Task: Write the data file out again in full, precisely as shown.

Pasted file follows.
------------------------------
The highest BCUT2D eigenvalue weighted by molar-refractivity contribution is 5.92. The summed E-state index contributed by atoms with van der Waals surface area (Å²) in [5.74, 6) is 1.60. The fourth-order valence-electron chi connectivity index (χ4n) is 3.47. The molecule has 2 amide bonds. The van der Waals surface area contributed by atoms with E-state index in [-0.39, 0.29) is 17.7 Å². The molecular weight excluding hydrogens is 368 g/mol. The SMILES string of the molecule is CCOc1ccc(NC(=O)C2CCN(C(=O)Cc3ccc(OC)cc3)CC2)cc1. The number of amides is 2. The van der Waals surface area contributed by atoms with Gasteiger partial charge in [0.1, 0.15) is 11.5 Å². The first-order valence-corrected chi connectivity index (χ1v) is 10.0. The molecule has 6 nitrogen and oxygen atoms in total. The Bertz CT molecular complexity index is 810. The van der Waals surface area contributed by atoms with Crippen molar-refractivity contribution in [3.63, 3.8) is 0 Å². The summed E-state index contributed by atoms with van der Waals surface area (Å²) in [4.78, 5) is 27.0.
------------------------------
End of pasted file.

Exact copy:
The highest BCUT2D eigenvalue weighted by molar-refractivity contribution is 5.92. The summed E-state index contributed by atoms with van der Waals surface area (Å²) in [5.74, 6) is 1.60. The fourth-order valence-electron chi connectivity index (χ4n) is 3.47. The molecule has 2 amide bonds. The van der Waals surface area contributed by atoms with E-state index in [-0.39, 0.29) is 17.7 Å². The molecular weight excluding hydrogens is 368 g/mol. The SMILES string of the molecule is CCOc1ccc(NC(=O)C2CCN(C(=O)Cc3ccc(OC)cc3)CC2)cc1. The number of amides is 2. The van der Waals surface area contributed by atoms with Gasteiger partial charge in [0.1, 0.15) is 11.5 Å². The first-order valence-corrected chi connectivity index (χ1v) is 10.0. The molecule has 6 nitrogen and oxygen atoms in total. The Bertz CT molecular complexity index is 810. The van der Waals surface area contributed by atoms with Crippen molar-refractivity contribution in [3.63, 3.8) is 0 Å². The summed E-state index contributed by atoms with van der Waals surface area (Å²) in [4.78, 5) is 27.0.